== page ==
Magazine article The Spectator

Letters

Magazine article The Spectator

Letters

Article excerpt

Bad timing?

From Bernard J. Baars

Sir: What a fine day it is for Simon Jenkins ('Nothing to fear but fear itself', 13 March): 200 dead and over 1,000 wounded in Madrid. Ten bombs went off simultaneously to maximise civilian pain - the al-Qa'eda signature we have seen from Ground Zero to Istanbul. And if Madrid can be hit so easily, can London be far behind?

No doubt Jenkins will remain in denial. He will tell us that more people died on the highway than did in Madrid. Well, consider more news. Yesterday highly purified uranium was discovered in Iran. A few weeks ago Pakistan confessed to spreading nuclear technology for the last decade. Gaddafi's Libya has just revealed major stockpiles of WMD materials. All three countries are deeply penetrated by Islamo-fascists, who glorify suicide attacks on any and all infidels. When - not if - the Madrid bombers obtain WMDs, will they spare Simon Jenkins's neighbourhood?

Bernard J. Baars

Lafayette, California, USA

From Donald Cameron Watt

Sir: You were a little unlucky in the timing of Simon Jenkins's article. But I am afraid that your correspondent has the wrong end of the stick. Mr Blair is genuinely scared. Whether he is doing the right thing or not is another matter. I fear that we shall have to accustom ourselves to the sudden impact of man-intended disasters. They are an added hazard to modern life, scaling up from crossing a road. They probably do not kill anything like as many people as some of the hazards we take in our stride - drunk drivers, drivers on their cell phones, train drivers with dicky hearts, young idiots throwing stones off bridges over the railway and so on. In the midst of life and so on.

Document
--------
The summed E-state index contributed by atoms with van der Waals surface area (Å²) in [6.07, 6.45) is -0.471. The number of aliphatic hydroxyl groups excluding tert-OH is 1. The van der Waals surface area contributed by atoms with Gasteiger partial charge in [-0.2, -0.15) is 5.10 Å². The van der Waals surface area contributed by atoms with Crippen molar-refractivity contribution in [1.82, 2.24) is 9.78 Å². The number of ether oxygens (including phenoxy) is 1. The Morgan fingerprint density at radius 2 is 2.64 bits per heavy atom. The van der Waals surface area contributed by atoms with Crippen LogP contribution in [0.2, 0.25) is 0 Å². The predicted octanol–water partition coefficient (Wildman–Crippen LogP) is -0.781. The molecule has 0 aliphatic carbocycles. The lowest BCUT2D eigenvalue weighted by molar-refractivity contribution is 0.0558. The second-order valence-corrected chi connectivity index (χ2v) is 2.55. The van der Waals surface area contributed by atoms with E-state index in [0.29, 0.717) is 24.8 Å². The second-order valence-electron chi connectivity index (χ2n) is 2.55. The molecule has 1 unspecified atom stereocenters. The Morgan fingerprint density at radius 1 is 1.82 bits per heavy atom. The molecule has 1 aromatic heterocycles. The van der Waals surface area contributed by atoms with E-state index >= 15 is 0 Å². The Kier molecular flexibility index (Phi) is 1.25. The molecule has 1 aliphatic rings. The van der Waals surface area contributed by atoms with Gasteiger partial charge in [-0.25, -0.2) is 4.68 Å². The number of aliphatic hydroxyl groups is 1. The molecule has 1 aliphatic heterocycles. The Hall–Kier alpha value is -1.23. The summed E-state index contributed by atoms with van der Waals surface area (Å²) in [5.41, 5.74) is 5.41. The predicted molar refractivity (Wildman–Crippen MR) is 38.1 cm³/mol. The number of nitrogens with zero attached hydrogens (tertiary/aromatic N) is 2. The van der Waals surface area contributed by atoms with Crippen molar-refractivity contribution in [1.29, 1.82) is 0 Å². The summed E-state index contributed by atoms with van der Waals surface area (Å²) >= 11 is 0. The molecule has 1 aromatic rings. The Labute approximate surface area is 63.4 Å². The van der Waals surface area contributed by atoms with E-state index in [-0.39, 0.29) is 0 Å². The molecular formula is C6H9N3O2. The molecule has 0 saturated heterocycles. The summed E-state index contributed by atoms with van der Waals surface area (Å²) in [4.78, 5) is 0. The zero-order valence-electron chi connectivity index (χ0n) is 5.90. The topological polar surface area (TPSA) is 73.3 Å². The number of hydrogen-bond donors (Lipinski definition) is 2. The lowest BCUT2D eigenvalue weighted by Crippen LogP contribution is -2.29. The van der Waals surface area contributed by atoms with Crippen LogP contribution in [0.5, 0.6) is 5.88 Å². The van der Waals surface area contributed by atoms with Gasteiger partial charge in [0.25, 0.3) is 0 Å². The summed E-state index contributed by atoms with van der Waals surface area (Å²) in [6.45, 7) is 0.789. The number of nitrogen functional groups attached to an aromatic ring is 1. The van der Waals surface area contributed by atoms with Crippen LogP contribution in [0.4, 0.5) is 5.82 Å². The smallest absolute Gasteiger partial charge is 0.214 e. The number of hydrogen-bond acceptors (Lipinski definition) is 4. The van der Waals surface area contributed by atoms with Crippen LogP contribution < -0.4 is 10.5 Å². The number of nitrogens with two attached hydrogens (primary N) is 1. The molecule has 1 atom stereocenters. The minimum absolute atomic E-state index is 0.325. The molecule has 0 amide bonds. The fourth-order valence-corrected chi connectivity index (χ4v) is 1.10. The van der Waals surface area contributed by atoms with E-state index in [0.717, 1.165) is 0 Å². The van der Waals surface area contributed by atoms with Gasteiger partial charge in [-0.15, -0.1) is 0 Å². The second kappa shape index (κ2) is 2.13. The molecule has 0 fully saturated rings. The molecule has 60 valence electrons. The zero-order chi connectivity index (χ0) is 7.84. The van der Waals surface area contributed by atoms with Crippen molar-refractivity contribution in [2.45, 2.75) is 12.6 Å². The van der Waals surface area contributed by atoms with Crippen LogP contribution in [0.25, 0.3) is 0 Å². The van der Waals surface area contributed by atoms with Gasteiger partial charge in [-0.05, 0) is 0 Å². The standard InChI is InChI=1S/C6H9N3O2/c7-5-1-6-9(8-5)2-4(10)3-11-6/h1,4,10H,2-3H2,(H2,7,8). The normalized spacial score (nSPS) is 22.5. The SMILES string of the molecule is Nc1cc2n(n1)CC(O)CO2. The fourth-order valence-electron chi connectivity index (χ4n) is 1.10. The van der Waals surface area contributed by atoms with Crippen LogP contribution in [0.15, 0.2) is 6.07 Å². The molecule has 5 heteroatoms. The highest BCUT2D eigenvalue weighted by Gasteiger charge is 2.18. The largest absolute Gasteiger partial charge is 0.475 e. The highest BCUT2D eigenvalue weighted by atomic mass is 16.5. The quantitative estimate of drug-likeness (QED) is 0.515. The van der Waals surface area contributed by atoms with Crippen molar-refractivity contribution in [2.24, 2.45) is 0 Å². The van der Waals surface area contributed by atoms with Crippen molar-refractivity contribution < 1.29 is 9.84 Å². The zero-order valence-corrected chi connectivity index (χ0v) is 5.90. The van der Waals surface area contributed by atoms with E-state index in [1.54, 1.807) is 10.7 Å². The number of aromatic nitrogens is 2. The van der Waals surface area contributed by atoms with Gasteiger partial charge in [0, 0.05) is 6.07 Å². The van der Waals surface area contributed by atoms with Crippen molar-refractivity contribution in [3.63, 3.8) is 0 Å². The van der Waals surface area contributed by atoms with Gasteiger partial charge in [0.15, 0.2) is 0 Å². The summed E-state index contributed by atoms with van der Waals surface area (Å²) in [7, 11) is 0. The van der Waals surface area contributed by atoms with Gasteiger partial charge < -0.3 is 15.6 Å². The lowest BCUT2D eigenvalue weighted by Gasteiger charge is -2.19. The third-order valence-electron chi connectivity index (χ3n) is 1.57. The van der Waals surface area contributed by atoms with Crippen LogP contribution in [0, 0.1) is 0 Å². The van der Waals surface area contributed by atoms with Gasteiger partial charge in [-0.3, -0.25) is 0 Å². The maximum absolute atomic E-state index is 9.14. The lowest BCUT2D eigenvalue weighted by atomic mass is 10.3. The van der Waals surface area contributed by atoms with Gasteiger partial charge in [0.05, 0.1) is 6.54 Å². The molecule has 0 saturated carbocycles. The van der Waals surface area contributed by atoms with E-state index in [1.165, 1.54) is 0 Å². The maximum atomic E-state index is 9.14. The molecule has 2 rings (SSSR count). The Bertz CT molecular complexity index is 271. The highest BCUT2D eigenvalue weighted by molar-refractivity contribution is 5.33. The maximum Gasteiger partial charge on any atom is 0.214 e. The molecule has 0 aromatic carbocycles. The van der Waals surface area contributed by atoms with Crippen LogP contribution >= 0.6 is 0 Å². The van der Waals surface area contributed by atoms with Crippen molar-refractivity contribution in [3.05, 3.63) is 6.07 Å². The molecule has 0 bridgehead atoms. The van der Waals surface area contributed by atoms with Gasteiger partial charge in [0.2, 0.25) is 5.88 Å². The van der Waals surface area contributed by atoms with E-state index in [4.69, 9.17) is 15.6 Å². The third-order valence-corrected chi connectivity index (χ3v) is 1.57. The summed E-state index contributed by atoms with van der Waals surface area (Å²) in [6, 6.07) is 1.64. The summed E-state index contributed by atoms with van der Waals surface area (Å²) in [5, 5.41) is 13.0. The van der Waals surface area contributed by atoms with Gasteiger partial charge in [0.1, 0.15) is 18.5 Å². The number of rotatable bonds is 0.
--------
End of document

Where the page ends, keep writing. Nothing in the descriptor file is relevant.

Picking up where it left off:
Blair does not help by calling it a war. Wars can be won; crime - for this is what this is - is always with us, like burglary, murder, arson or embezzlement. Let us hope our Prime Minister will recover his nerve. Stiff upper lips all round. Of course, it would help if the community, in this case the Muslim community, would sort out its priorities and start denouncing not the murders but the murderers. Yet perhaps they are doing this already, but fear coming out of the closet.

Donald Cameron Watt

Emeritus Professor of International History

London School of Economics, WC1

From Commander H.L. Foxworthy

Sir: I read Simon Jenkins's article; how right he is! But more than that, I for one would be more prepared to give the Prime Minister more attention if his history of combating terrorism in the UK was worth anything. Blair made a brave statement that people offering or threatening violence would have no place at the discussion - but then allowed them one. He said after the Omagh bombing that 'we will leave no stone unturned to bring the miscreants to justice. . . ', but signally failed to do so.

In combating terrorism in the UK, Blair has been an abject failure, so he must strut elsewhere.

H.L. Foxworthy

Forfar, Angus

From Paul Moorcraft

Sir: As a big fan of your magazine, I took on the chin, and in good humour, the full-page critique of both myself and Resilience, the magazine I edit. But may I correct some of the mistakes in Rod Liddle's lively but spectacularly inaccurate article ('Don't forget to pack your machine gun', 13 March)?

First, the sneering inference that the magazine is a paid tool of the government. Surrey House's range of security magazines, of which Resilience is but one, are often highly critical of the government's policies. Also, Liddle accuses Resilience of being anti-Arab. Clearly, he did not fully comprehend the article I wrote which castigated Anglo-American policies towards the Middle East, including Palestine. It explicitly criticises the Blair/Bush misunderstanding of Islamic attitudes.

There are other errors of fact (in particular, the magazine is not for sale on newsstands) but above all I would like to offer my condolences for one of the most egregious pieces of journalistic mistiming since 1945. …

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